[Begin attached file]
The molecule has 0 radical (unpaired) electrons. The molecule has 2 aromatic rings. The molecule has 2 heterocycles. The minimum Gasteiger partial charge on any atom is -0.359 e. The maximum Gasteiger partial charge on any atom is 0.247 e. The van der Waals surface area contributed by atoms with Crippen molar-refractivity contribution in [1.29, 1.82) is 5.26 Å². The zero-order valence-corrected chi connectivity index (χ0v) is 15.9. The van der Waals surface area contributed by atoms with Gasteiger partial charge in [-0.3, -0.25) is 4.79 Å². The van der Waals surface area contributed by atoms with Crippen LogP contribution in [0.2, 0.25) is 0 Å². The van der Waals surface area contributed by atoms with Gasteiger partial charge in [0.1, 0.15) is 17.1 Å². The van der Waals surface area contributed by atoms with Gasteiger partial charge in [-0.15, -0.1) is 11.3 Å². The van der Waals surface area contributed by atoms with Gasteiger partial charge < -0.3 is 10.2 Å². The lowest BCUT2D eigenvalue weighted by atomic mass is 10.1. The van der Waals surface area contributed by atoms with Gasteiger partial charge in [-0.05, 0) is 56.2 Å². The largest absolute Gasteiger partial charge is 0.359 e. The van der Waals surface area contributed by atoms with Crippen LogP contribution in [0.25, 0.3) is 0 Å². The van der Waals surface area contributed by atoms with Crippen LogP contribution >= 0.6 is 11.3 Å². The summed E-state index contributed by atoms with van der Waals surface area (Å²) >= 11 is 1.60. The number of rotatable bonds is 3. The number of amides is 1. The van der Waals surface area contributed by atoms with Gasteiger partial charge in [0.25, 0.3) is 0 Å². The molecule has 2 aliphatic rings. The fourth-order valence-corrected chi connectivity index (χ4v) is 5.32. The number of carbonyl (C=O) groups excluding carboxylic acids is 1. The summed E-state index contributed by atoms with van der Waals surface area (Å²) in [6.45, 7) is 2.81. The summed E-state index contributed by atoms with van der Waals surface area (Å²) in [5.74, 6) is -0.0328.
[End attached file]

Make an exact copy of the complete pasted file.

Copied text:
The molecule has 0 radical (unpaired) electrons. The molecule has 2 aromatic rings. The molecule has 2 heterocycles. The minimum Gasteiger partial charge on any atom is -0.359 e. The maximum Gasteiger partial charge on any atom is 0.247 e. The van der Waals surface area contributed by atoms with Crippen molar-refractivity contribution in [1.29, 1.82) is 5.26 Å². The zero-order valence-corrected chi connectivity index (χ0v) is 15.9. The van der Waals surface area contributed by atoms with Gasteiger partial charge in [-0.3, -0.25) is 4.79 Å². The van der Waals surface area contributed by atoms with Crippen LogP contribution in [0.2, 0.25) is 0 Å². The van der Waals surface area contributed by atoms with Gasteiger partial charge in [0.1, 0.15) is 17.1 Å². The van der Waals surface area contributed by atoms with Gasteiger partial charge in [-0.15, -0.1) is 11.3 Å². The van der Waals surface area contributed by atoms with Gasteiger partial charge < -0.3 is 10.2 Å². The lowest BCUT2D eigenvalue weighted by atomic mass is 10.1. The van der Waals surface area contributed by atoms with Gasteiger partial charge in [-0.05, 0) is 56.2 Å². The largest absolute Gasteiger partial charge is 0.359 e. The van der Waals surface area contributed by atoms with Crippen LogP contribution in [0.25, 0.3) is 0 Å². The van der Waals surface area contributed by atoms with Crippen LogP contribution >= 0.6 is 11.3 Å². The summed E-state index contributed by atoms with van der Waals surface area (Å²) >= 11 is 1.60. The number of rotatable bonds is 3. The number of amides is 1. The van der Waals surface area contributed by atoms with Gasteiger partial charge in [0.25, 0.3) is 0 Å². The molecule has 2 aliphatic rings. The fourth-order valence-corrected chi connectivity index (χ4v) is 5.32. The number of carbonyl (C=O) groups excluding carboxylic acids is 1. The summed E-state index contributed by atoms with van der Waals surface area (Å²) in [6.45, 7) is 2.81. The summed E-state index contributed by atoms with van der Waals surface area (Å²) in [5.74, 6) is -0.0328.